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Features: Faculty Insights


The Cambridge Mathematics departments are delighted to welcome Dr Ewan Kirk as our first Royal Society Entrepreneur in Residence. As a Mathematics alumnus, technology entrepreneur, early-stage investor and philanthropist he brings a wealth of experience to this exciting new role.

"I like to describe [entrepreneurialism] as a kind of fractal approach to things that are important." Ewan Kirk

The Royal Society’s Entrepreneur in Residence (EiR) scheme enables universities to partner with successful entrepreneurs and business leaders to develop projects that build the entrepreneurial skills of staff and students. The Entrepreneur in Residence post will be embedded within the Mathematics departments for two years, for an average of a day a week. 

Ewan Kirk is outstandingly well suited to take on the role. "My journey has been from mathematics through commerce and finance," he says of his own background. Following Part III at Cambridge, he gained a PhD in General Relativity. His career path took him from being a partner at Goldman Sachs to co-founding and running what he describes as "an exceptionally geeky hedge fund", Cantab Capital Partners. He is a non-executive director of BAE Systems, and also brings his experience of supporting research mathematics both as a philanthropic funder and as Chair of the Management Committee of the Isaac Newton Institute.

Inspiring innovation

As a groundbreaking new initiative for the Mathematics departments the EiR programme is itself an exciting startup, and Kirk is keen to see it develop and evolve over the two years. "This is a bit of an experiment, and if one thing doesn't work then we'll do something else - that's also an entrepreneurial trait," he points out. The scheme has a wide aim and remit, including growing staff and students’ confidence and understanding of business and entrepreneurship, mentoring and advising students and academics about setting up a company or developing collaborations with industry, and advising and signposting staff and students on where to access funding, investment and further expertise.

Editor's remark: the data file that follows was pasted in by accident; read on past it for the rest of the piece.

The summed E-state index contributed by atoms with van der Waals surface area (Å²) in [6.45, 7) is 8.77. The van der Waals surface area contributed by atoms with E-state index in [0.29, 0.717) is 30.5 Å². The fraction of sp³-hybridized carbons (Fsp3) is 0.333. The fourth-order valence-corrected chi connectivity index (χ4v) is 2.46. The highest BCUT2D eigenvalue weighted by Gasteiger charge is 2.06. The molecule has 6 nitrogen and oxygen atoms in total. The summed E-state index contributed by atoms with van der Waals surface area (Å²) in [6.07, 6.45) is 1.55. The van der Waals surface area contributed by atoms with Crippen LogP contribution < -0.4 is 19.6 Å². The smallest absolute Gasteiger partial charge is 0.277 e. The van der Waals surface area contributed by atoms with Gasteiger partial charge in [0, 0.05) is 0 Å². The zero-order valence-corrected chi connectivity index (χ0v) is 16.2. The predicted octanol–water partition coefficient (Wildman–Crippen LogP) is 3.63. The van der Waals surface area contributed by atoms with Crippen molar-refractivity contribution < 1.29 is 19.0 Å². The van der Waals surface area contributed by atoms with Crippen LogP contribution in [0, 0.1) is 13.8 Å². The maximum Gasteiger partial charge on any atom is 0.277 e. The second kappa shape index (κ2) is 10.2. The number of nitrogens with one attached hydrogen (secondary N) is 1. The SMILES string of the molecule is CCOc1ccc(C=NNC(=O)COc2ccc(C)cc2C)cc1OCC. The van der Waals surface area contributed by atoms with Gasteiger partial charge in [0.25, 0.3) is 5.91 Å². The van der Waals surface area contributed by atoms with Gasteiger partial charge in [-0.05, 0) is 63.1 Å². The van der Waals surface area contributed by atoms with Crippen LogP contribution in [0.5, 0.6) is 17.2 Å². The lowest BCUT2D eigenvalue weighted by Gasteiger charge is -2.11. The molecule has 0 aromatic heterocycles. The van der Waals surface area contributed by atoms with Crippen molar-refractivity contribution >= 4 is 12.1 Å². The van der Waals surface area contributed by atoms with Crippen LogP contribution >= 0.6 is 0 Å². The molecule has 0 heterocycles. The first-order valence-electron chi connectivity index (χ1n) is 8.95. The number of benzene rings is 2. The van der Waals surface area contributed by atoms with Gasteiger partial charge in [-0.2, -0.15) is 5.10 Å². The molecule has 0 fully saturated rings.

The initial plans include a lecture series, to be open as widely as possible. Kirk hopes to help attendees by "going through the basics - what do you need to know, what are the key headings". The lecture series will include practical advice - for example how to develop a pitch presentation, discussing the fundamental steps and skills needed to turn an idea into a business, fundraising, and demystifying some of the terms that surround funding and growing a new enterprise. "I think part of the job is to describe the pathway", says Kirk.

As Entrepreneur in Residence Kirk also plans to offer regular open office sessions, where staff and students can discuss ideas. "There are ideas which might not work or need some tweaking, but there's no such thing as an idea you should be embarrassed about. Part of being an entrepreneur is how to validate an idea. I always say that I have had more bad ideas in my life than I can count but one of the skills that I have learned is to triage those ideas and try to get rid of the egregiously bad ones." To provide additional support, Kirk is keen to embed the Mathematics departments more firmly within the Cambridge entrepreneurial ecosystem, building stronger links with Cambridge Enterprise and the various entrepreneurship societies and clubs in the colleges and in the University, as well as external links.

Kirk also hopes to draw on the accumulated experience of others to explore routes from mathematics to industry, business and innovation. "Over the two years one of the things I'm hoping to do is to get people who have been mathematicians for their first degree or PhD, or been a professional mathematician for a while and then gone on and done something else, to come back and have a fireside chat. Their experience of that process will, I think, be illuminating."